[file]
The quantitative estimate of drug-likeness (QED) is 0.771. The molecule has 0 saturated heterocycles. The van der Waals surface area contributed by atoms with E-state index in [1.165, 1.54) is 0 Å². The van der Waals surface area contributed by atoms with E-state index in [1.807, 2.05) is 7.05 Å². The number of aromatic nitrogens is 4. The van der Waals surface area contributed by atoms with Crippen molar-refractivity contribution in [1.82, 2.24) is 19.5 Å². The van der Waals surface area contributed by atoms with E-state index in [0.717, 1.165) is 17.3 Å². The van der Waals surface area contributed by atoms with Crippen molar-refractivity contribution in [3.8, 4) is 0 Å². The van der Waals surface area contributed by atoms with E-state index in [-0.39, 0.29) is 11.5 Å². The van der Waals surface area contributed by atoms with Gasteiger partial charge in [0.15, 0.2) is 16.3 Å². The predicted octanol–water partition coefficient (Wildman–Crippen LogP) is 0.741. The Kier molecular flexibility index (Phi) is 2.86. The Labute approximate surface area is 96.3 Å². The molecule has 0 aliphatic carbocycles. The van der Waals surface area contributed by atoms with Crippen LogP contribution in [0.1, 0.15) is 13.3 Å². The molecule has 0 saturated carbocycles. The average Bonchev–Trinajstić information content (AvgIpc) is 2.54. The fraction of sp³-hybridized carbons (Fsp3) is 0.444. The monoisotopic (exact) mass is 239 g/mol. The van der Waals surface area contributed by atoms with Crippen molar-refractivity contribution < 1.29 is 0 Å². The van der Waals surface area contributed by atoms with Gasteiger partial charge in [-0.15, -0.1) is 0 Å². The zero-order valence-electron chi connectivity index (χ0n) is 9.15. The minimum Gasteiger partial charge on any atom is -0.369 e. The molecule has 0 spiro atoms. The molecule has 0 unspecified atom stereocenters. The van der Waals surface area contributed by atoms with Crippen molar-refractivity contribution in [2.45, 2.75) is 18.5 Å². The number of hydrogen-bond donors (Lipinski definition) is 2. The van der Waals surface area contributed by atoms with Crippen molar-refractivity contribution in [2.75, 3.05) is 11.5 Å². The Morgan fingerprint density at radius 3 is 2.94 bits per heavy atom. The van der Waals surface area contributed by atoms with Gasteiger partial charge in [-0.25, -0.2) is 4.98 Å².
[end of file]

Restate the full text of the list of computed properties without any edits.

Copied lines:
The quantitative estimate of drug-likeness (QED) is 0.771. The molecule has 0 saturated heterocycles. The van der Waals surface area contributed by atoms with E-state index in [1.165, 1.54) is 0 Å². The van der Waals surface area contributed by atoms with E-state index in [1.807, 2.05) is 7.05 Å². The number of aromatic nitrogens is 4. The van der Waals surface area contributed by atoms with Crippen molar-refractivity contribution in [1.82, 2.24) is 19.5 Å². The van der Waals surface area contributed by atoms with E-state index in [0.717, 1.165) is 17.3 Å². The van der Waals surface area contributed by atoms with Crippen molar-refractivity contribution in [3.8, 4) is 0 Å². The van der Waals surface area contributed by atoms with E-state index in [-0.39, 0.29) is 11.5 Å². The van der Waals surface area contributed by atoms with Gasteiger partial charge in [0.15, 0.2) is 16.3 Å². The predicted octanol–water partition coefficient (Wildman–Crippen LogP) is 0.741. The Kier molecular flexibility index (Phi) is 2.86. The Labute approximate surface area is 96.3 Å². The molecule has 0 aliphatic carbocycles. The van der Waals surface area contributed by atoms with Crippen LogP contribution in [0.1, 0.15) is 13.3 Å². The molecule has 0 saturated carbocycles. The average Bonchev–Trinajstić information content (AvgIpc) is 2.54. The fraction of sp³-hybridized carbons (Fsp3) is 0.444. The monoisotopic (exact) mass is 239 g/mol. The van der Waals surface area contributed by atoms with Crippen molar-refractivity contribution < 1.29 is 0 Å². The van der Waals surface area contributed by atoms with Gasteiger partial charge in [-0.15, -0.1) is 0 Å². The zero-order valence-electron chi connectivity index (χ0n) is 9.15. The minimum Gasteiger partial charge on any atom is -0.369 e. The molecule has 0 spiro atoms. The molecule has 0 unspecified atom stereocenters. The van der Waals surface area contributed by atoms with Crippen molar-refractivity contribution in [2.45, 2.75) is 18.5 Å². The number of hydrogen-bond donors (Lipinski definition) is 2. The van der Waals surface area contributed by atoms with Crippen molar-refractivity contribution in [2.75, 3.05) is 11.5 Å². The Morgan fingerprint density at radius 3 is 2.94 bits per heavy atom. The van der Waals surface area contributed by atoms with Gasteiger partial charge in [-0.25, -0.2) is 4.98 Å².